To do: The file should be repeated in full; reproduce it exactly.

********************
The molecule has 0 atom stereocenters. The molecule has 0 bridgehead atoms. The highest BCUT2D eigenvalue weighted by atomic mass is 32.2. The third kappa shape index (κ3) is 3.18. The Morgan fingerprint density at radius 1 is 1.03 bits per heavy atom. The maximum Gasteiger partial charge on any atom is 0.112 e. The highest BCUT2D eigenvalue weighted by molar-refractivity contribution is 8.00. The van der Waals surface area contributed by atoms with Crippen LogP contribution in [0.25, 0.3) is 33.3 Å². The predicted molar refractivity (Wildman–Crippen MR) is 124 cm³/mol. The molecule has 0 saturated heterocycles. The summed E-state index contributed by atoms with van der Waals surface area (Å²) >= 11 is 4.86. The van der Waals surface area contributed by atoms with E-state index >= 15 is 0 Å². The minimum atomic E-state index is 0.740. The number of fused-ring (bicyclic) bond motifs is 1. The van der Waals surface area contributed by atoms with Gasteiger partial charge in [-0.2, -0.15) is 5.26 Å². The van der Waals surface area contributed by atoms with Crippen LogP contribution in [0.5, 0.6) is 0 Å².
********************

The molecule has 0 atom stereocenters. The molecule has 0 bridgehead atoms. The highest BCUT2D eigenvalue weighted by atomic mass is 32.2. The third kappa shape index (κ3) is 3.18. The Morgan fingerprint density at radius 1 is 1.03 bits per heavy atom. The maximum Gasteiger partial charge on any atom is 0.112 e. The highest BCUT2D eigenvalue weighted by molar-refractivity contribution is 8.00. The van der Waals surface area contributed by atoms with Crippen LogP contribution in [0.25, 0.3) is 33.3 Å². The predicted molar refractivity (Wildman–Crippen MR) is 124 cm³/mol. The molecule has 0 saturated heterocycles. The summed E-state index contributed by atoms with van der Waals surface area (Å²) >= 11 is 4.86. The van der Waals surface area contributed by atoms with E-state index >= 15 is 0 Å². The minimum atomic E-state index is 0.740. The number of fused-ring (bicyclic) bond motifs is 1. The van der Waals surface area contributed by atoms with Gasteiger partial charge in [-0.2, -0.15) is 5.26 Å². The van der Waals surface area contributed by atoms with Crippen LogP contribution in [0.5, 0.6) is 0 Å².